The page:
One of the characteristics of a bee that is buzz pollinating is that you usually see it hunched over the anthers of the flower with the the folded wings sticking out.
It is thought that many of the species of the genus Lipotriches are buzz pollinators.
In the following image of Xylocopa (Lestis) aeratus on Nandina, the blurry head indicates that this species also performs the “head banging buzz pollination” as has been discovered for Blue Banded Bees. Research has found that buzz pollinators can head-bang flowers up to 350 times a second.
An example can be viewed here:
High-speed headbanging bees | RMIT University, Callin Switzer, Adelaide Botanic Gardens, https://www.youtube.com/watch?v=4SmJdVxZ_Lw
Lipotriches (Austranomia) australicus, another one of my favourites that I reckon doesn’t get the “airtime” that she deserves. You’ll often see posts of male Lipotriches, fairly drably dressed in faded flannel compared the girls, and all they do (when they’re not chasing chicks) is hang out together at the local stick, no doubt bragging about their conquests… But this girl, like the Blue banded bees (Amegilla) is in the exclusive “buzz pollinator” club. And I should point out that this girl was in shadow when I took these pics… when the sunlight hits those black bands at the right angle they turn an incredible deep metallic blue and she makes the Blue banded bees look utterly plain…
But what’s “buzz pollination” and where do “poricidal anthers ” come in? Well, to put it simply, there’s a lot of bugs out there that feed on pollen but all they do is eat it, they don’t actually help much with the pollination process. Some plants got a bit fed up with being “robbed” so instead of producing their pollen where it was freely accessible to anyone, they developed sac like structures around their pollen that had small openings or pores (hence the name “poricidal anthers”), that were too small to let bugs in but big enough to let the pollen out… provided it was shaken at the right frequency… and that is something only some of our native bees (that would have evolved alongside those plants hundreds of millions of years ago) can do and why they are so important to our unique Aussie ecosystemAuthor Gary Taylor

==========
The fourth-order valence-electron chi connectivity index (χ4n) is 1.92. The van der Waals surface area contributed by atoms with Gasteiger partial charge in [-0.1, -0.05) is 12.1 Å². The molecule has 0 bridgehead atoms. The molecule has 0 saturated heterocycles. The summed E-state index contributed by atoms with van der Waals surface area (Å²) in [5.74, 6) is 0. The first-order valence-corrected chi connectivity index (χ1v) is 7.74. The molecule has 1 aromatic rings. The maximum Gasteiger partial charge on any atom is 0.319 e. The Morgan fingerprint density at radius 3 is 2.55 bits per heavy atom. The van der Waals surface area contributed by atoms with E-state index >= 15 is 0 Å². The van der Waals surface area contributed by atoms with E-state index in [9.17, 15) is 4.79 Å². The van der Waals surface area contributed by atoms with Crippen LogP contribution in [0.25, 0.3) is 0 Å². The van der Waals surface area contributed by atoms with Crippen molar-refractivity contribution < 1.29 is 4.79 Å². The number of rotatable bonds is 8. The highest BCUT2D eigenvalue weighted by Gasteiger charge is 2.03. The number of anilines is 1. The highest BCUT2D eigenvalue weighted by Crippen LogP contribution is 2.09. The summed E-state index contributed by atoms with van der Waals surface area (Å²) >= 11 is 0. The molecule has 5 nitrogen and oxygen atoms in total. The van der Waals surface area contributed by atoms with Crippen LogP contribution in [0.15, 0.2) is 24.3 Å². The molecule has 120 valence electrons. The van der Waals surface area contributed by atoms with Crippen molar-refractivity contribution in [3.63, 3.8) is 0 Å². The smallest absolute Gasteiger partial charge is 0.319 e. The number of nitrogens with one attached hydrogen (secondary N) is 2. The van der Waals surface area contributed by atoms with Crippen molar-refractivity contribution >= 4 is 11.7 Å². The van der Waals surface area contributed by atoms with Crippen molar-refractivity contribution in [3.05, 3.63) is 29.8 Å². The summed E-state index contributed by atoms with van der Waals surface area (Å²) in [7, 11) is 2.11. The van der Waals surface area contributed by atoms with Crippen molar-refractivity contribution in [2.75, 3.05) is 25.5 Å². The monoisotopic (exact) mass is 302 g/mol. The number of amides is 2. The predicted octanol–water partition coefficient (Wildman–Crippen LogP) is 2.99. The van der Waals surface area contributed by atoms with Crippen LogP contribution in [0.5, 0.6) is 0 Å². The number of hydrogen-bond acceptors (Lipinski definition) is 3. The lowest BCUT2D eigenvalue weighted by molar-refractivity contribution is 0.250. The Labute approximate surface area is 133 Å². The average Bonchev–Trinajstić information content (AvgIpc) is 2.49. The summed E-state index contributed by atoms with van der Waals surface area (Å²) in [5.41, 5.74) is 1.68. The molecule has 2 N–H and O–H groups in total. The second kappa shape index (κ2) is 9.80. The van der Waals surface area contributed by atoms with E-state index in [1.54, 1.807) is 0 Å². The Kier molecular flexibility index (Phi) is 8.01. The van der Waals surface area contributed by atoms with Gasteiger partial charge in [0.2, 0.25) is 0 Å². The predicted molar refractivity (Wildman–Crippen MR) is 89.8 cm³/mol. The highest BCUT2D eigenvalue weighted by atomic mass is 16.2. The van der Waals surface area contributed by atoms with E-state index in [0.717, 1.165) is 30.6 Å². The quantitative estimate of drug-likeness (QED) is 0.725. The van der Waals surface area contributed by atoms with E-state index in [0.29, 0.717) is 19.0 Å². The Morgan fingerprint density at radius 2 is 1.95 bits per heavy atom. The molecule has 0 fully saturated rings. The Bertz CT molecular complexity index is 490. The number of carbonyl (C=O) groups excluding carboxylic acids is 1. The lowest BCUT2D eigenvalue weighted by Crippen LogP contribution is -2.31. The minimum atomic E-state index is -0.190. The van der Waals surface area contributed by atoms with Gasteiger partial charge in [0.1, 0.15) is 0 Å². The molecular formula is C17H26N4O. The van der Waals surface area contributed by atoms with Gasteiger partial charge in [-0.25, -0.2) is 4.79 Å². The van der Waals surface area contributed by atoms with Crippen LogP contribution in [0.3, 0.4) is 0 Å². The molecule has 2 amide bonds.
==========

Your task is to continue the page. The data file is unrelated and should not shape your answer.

Megachile macularis I’d reckon, I put the three up ‘cos although she’s not a “buzz pollinator” as such she still shakes it up on the dance floor… First pic she lands, sets herself up, thanks girl, think I got that one, second and third pics she doesn’t seem to be doing much but check out the pollen that’s bursting up around her… You might need to click on the pic to see it, and when you do, notice how everything else is in focus (as she is in the first pic) but in these two she’s slightly out… almost like she’s vibrating at a really high frequency, a bit like buzz pollination… 🙂 And you can see she has her jaws sunk into the flower, holding her head steady…Author Gary Taylor
What defines buzz pollination, head-banging or body vibration…
These pics (above) of Eutricharaea apparently buzz pollinating. Notice how her jaws are locked on to the flower, which I believe is to transfer the vibrations of the body to the flower. A study was done some years back into Amegilla buzz pollinating, in all the photos they had of it, it’s head was always out of focus but the rest of the body was fine… so they did a high speed film of it and found it was actually banging it’s head against the flower… Surely simply holding the flower in your jaws while vibrating your head would have a similar effect…Author Gary Taylor
Check out our blog The “buzz pollination” club by Gary Taylor.
This page is a work in progress…
Footnote & References
- Photographs © Marc Newman, Flickr, https://flickr.com/photos/koolbee/albums
- Photographs and content contribution by Gary Taylor, Western Australia
BeesAmegilla Bee Austroplebeia australis Bees Anatomy Bee Behaviour Ceylalictus perditellus Colletidae European Honey Bee Euryglossinae Homalictus Hyleoides bivulnerata Lipotriches Megachile Meroglossa Stenotritidae Thyreus Xylocopa aerata